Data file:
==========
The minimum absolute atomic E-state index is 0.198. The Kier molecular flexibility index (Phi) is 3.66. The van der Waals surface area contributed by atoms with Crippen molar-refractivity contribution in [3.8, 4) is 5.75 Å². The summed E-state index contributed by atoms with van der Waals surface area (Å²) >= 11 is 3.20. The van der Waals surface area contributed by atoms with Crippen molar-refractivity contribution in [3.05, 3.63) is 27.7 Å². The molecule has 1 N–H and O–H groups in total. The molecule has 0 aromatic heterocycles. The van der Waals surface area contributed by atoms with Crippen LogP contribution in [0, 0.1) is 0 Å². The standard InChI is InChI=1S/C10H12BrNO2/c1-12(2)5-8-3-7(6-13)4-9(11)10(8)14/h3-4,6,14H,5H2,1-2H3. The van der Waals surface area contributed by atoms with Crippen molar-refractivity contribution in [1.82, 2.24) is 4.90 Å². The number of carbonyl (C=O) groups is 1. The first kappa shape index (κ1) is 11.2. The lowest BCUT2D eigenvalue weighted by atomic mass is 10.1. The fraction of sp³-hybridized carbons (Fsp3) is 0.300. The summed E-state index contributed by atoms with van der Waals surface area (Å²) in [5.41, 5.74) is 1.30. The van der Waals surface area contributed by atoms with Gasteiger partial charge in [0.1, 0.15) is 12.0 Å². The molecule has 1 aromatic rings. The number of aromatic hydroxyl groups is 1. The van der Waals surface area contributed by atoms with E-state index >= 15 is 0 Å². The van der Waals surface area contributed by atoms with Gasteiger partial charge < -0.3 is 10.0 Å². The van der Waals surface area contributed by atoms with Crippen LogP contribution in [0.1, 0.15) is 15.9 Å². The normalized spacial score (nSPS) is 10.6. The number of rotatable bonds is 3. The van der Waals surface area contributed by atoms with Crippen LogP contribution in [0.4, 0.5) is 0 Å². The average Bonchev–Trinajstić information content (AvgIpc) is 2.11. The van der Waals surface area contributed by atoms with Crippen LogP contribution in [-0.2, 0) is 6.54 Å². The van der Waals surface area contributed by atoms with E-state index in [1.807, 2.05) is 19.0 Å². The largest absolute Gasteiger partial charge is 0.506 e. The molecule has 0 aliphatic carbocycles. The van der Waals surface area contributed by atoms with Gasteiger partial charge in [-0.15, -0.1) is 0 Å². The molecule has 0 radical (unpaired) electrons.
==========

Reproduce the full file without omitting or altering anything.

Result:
The minimum absolute atomic E-state index is 0.198. The Kier molecular flexibility index (Phi) is 3.66. The van der Waals surface area contributed by atoms with Crippen molar-refractivity contribution in [3.8, 4) is 5.75 Å². The summed E-state index contributed by atoms with van der Waals surface area (Å²) >= 11 is 3.20. The van der Waals surface area contributed by atoms with Crippen molar-refractivity contribution in [3.05, 3.63) is 27.7 Å². The molecule has 1 N–H and O–H groups in total. The molecule has 0 aromatic heterocycles. The van der Waals surface area contributed by atoms with Crippen LogP contribution in [0, 0.1) is 0 Å². The standard InChI is InChI=1S/C10H12BrNO2/c1-12(2)5-8-3-7(6-13)4-9(11)10(8)14/h3-4,6,14H,5H2,1-2H3. The van der Waals surface area contributed by atoms with Crippen molar-refractivity contribution in [1.82, 2.24) is 4.90 Å². The number of carbonyl (C=O) groups is 1. The first kappa shape index (κ1) is 11.2. The lowest BCUT2D eigenvalue weighted by atomic mass is 10.1. The fraction of sp³-hybridized carbons (Fsp3) is 0.300. The summed E-state index contributed by atoms with van der Waals surface area (Å²) in [5.41, 5.74) is 1.30. The van der Waals surface area contributed by atoms with Gasteiger partial charge in [0.1, 0.15) is 12.0 Å². The molecule has 1 aromatic rings. The number of aromatic hydroxyl groups is 1. The van der Waals surface area contributed by atoms with E-state index >= 15 is 0 Å². The van der Waals surface area contributed by atoms with Gasteiger partial charge < -0.3 is 10.0 Å². The van der Waals surface area contributed by atoms with Crippen LogP contribution in [0.1, 0.15) is 15.9 Å². The normalized spacial score (nSPS) is 10.6. The number of rotatable bonds is 3. The van der Waals surface area contributed by atoms with Crippen LogP contribution in [0.4, 0.5) is 0 Å². The average Bonchev–Trinajstić information content (AvgIpc) is 2.11. The van der Waals surface area contributed by atoms with Crippen LogP contribution in [-0.2, 0) is 6.54 Å². The van der Waals surface area contributed by atoms with E-state index in [1.807, 2.05) is 19.0 Å². The largest absolute Gasteiger partial charge is 0.506 e. The molecule has 0 aliphatic carbocycles. The van der Waals surface area contributed by atoms with Gasteiger partial charge in [-0.15, -0.1) is 0 Å². The molecule has 0 radical (unpaired) electrons.